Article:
AB 1949 – Bereavement Leave – New for smaller employers
On 10 October 2022
Posted by Chantal Mariotti
Shared with us by the law offices of Ballard Rosenberg Golper & Savitt, LLP, please see here below this important new information for employers with at least 5 employees:
“On October 3, 2022, Assembly Bill Number 1949 passed requiring employers with five or more employees to grant bereavement leave up to five days upon the death of a family member. California is the third state to mandate this time off. We explain the details below.
· Who must provide this leave? A person who employs five or more persons to perform services for a wage or salary must now provide five (5) days of unpaid bereavement leave. The state, cities and counties are included in the definition of employer; however, certain permanent employees of the state are granted three days of paid bereavement leave and two days of unpaid bereavement leave (or as a charge against any accrued sick leave credit).
· Who is eligible for this leave? An employee who has been employed by the employer for at least 30 days prior to the commencement of the leave who lost a “family member” is eligible for this leave. A “family member” is defined as a spouse, child, parent, sibling, grandparent, grandchild, domestic partner, or parent-in-law (parent of a spouse or domestic partner). This new law does not apply to an employee who is covered by a valid collective bargaining agreement (“CBA”) if the CBA provides for (1) an equivalent leave, and (2) premium wage rates for all overtime hours worked, where applicable, and a regular hourly rate of pay for those employees of not less than 30% of above the California minimum wage.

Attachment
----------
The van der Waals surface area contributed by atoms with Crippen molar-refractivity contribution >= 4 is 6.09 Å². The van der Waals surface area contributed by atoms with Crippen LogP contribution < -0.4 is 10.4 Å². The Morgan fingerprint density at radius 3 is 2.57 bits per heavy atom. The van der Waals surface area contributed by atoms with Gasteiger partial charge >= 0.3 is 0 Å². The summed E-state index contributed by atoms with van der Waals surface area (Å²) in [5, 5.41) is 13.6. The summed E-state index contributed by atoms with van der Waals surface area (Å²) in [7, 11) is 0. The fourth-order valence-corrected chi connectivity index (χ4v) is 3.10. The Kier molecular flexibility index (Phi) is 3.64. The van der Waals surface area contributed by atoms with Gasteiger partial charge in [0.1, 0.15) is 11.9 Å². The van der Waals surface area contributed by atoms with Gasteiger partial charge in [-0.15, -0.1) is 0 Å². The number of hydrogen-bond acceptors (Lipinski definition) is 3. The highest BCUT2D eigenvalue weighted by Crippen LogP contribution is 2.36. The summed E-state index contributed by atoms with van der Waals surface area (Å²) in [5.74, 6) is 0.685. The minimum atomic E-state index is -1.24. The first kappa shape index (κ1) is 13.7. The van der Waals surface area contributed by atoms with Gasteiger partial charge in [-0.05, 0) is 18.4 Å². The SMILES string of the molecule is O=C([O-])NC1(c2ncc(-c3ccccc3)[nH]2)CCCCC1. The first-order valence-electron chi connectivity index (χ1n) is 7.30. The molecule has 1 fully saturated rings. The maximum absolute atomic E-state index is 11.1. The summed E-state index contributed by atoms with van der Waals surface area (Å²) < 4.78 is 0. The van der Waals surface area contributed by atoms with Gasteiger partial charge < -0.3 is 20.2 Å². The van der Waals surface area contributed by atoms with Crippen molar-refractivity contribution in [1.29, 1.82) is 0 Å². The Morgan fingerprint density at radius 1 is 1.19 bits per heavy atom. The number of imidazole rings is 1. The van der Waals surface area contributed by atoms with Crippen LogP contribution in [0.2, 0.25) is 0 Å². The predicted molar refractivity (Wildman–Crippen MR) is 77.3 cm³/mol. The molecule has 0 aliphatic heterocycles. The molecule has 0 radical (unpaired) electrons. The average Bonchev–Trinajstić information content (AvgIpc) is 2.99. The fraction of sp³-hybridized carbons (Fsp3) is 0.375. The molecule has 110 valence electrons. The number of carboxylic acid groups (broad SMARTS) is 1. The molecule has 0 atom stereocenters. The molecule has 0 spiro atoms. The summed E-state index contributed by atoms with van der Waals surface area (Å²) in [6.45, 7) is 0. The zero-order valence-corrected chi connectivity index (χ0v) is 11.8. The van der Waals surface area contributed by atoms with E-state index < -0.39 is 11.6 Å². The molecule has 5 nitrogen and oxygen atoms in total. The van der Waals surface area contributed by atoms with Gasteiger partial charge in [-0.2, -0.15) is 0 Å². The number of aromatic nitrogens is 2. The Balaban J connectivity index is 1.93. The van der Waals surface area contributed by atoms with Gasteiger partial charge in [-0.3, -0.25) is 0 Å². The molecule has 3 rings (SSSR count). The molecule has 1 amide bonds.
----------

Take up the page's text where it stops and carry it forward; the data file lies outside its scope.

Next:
· When does the leave have to be taken? The bereavement leave, up to five days shall be completed within three months of the date of the death of the family member. The days of the bereavement leave need not be consecutive. An employee may use vacation, personal leave, accrued and available sick leave, or compensatory time off that is otherwise available to the employee for the bereavement leave. The eligible employee will be entitled to the full five days of requested leave even if the employer’s current policy says otherwise.
· Does the person have to provide any documentation to invoke the leave? Yes, but only if requested by the employer. If requested by the employer, the employee shall provide documentation of the death of the family member within 30 days of the first day of the leave. Acceptable documentation shall include a death certificate, a published obituary, or written verification of death, burial, or memorial services from a mortuary, funeral home, burial society, crematorium, religious institution, or government agency. The employer shall maintain confidentiality of an employee requesting a bereavement leave, and any documentation provided to support such a leave shall be maintained as confidential and not disclosed except to internal personnel or counsel, or if required by law.
· When is this law violated and what happens if this law is violated? It shall be an unlawful employment practice for an employer to (1) refuse to hire, or discharge, demote, fine, suspend, expel or discriminate against an individual because of (a) an individual’s exercise of the right to bereavement leave, or (b) an individual’s giving information or testimony as to their own or another person’s bereavement leave, in an inquiry or proceeding related to the rights under this new leave, or (2) interfere with, restrain, or deny the exercise of, or the attempt to exercise, any right under this new bereavement law. Violating this new law may entitle a person to past and future lost income and benefits, emotional distress damages, and punitive damages.
· What do employers need to do now? Covered employers need to update their policies and/or employee handbooks to include this new benefit and train their management on its application”.
If you have any questions about the matters discussed in this issue of Compliance Matters, please contact Richard Rosenberg, Esq. at 818-508-3700 or visit them at www.brgslaw.com.
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